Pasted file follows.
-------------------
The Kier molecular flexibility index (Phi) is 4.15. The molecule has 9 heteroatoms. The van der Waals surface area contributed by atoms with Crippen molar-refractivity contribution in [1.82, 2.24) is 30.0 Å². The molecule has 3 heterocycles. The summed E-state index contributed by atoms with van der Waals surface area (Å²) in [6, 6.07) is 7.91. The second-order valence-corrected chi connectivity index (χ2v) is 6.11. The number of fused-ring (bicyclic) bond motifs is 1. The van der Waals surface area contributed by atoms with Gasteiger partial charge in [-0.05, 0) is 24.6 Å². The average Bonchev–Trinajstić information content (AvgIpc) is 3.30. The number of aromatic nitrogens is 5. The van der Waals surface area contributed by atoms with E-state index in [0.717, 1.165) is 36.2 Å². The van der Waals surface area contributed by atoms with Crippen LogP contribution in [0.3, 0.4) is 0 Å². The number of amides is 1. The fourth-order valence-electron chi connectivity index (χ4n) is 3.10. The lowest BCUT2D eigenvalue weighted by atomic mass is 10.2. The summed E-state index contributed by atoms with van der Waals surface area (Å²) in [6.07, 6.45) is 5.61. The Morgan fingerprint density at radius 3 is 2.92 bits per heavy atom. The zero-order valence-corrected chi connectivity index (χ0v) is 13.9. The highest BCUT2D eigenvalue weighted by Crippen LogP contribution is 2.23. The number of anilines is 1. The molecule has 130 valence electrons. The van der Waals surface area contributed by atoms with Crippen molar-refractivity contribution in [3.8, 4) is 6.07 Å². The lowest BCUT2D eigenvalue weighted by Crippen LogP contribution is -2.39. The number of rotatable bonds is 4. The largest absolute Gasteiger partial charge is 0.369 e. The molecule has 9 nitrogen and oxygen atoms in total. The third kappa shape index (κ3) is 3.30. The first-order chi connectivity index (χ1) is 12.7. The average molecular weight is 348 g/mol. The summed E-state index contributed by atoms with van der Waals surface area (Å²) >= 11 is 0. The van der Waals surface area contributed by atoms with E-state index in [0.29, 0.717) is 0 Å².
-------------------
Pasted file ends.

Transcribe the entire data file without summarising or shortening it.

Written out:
The Kier molecular flexibility index (Phi) is 4.15. The molecule has 9 heteroatoms. The van der Waals surface area contributed by atoms with Crippen molar-refractivity contribution in [1.82, 2.24) is 30.0 Å². The molecule has 3 heterocycles. The summed E-state index contributed by atoms with van der Waals surface area (Å²) in [6, 6.07) is 7.91. The second-order valence-corrected chi connectivity index (χ2v) is 6.11. The number of fused-ring (bicyclic) bond motifs is 1. The van der Waals surface area contributed by atoms with Gasteiger partial charge in [-0.05, 0) is 24.6 Å². The average Bonchev–Trinajstić information content (AvgIpc) is 3.30. The number of aromatic nitrogens is 5. The van der Waals surface area contributed by atoms with E-state index in [0.717, 1.165) is 36.2 Å². The van der Waals surface area contributed by atoms with Crippen LogP contribution in [0.3, 0.4) is 0 Å². The number of amides is 1. The fourth-order valence-electron chi connectivity index (χ4n) is 3.10. The lowest BCUT2D eigenvalue weighted by atomic mass is 10.2. The summed E-state index contributed by atoms with van der Waals surface area (Å²) in [6.07, 6.45) is 5.61. The Morgan fingerprint density at radius 3 is 2.92 bits per heavy atom. The zero-order valence-corrected chi connectivity index (χ0v) is 13.9. The highest BCUT2D eigenvalue weighted by Crippen LogP contribution is 2.23. The number of anilines is 1. The molecule has 130 valence electrons. The van der Waals surface area contributed by atoms with Crippen molar-refractivity contribution in [3.8, 4) is 6.07 Å². The lowest BCUT2D eigenvalue weighted by Crippen LogP contribution is -2.39. The number of rotatable bonds is 4. The largest absolute Gasteiger partial charge is 0.369 e. The molecule has 9 nitrogen and oxygen atoms in total. The third kappa shape index (κ3) is 3.30. The first-order chi connectivity index (χ1) is 12.7. The average molecular weight is 348 g/mol. The summed E-state index contributed by atoms with van der Waals surface area (Å²) >= 11 is 0. The van der Waals surface area contributed by atoms with E-state index in [0.29, 0.717) is 0 Å².